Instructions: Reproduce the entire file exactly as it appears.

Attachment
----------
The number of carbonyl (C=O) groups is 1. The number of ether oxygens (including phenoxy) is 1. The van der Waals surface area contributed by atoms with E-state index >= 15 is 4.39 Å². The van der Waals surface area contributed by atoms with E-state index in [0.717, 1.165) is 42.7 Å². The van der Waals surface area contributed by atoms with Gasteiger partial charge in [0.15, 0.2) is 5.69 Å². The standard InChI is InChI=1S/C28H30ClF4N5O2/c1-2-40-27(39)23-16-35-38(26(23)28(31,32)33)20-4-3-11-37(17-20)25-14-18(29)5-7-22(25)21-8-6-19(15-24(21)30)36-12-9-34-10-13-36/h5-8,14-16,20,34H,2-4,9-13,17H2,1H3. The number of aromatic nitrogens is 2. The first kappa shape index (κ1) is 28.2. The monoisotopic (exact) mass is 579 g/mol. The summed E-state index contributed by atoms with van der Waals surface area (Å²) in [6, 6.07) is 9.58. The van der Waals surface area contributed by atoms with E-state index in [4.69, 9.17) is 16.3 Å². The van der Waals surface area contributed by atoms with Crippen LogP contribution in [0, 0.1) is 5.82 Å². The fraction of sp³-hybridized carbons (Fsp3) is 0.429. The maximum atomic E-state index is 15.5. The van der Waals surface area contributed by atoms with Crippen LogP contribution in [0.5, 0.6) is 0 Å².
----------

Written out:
The number of carbonyl (C=O) groups is 1. The number of ether oxygens (including phenoxy) is 1. The van der Waals surface area contributed by atoms with E-state index >= 15 is 4.39 Å². The van der Waals surface area contributed by atoms with E-state index in [0.717, 1.165) is 42.7 Å². The van der Waals surface area contributed by atoms with Gasteiger partial charge in [0.15, 0.2) is 5.69 Å². The standard InChI is InChI=1S/C28H30ClF4N5O2/c1-2-40-27(39)23-16-35-38(26(23)28(31,32)33)20-4-3-11-37(17-20)25-14-18(29)5-7-22(25)21-8-6-19(15-24(21)30)36-12-9-34-10-13-36/h5-8,14-16,20,34H,2-4,9-13,17H2,1H3. The number of aromatic nitrogens is 2. The first kappa shape index (κ1) is 28.2. The monoisotopic (exact) mass is 579 g/mol. The summed E-state index contributed by atoms with van der Waals surface area (Å²) in [6, 6.07) is 9.58. The van der Waals surface area contributed by atoms with E-state index in [4.69, 9.17) is 16.3 Å². The van der Waals surface area contributed by atoms with Crippen LogP contribution in [0, 0.1) is 5.82 Å². The fraction of sp³-hybridized carbons (Fsp3) is 0.429. The maximum atomic E-state index is 15.5. The van der Waals surface area contributed by atoms with Crippen LogP contribution in [0.5, 0.6) is 0 Å².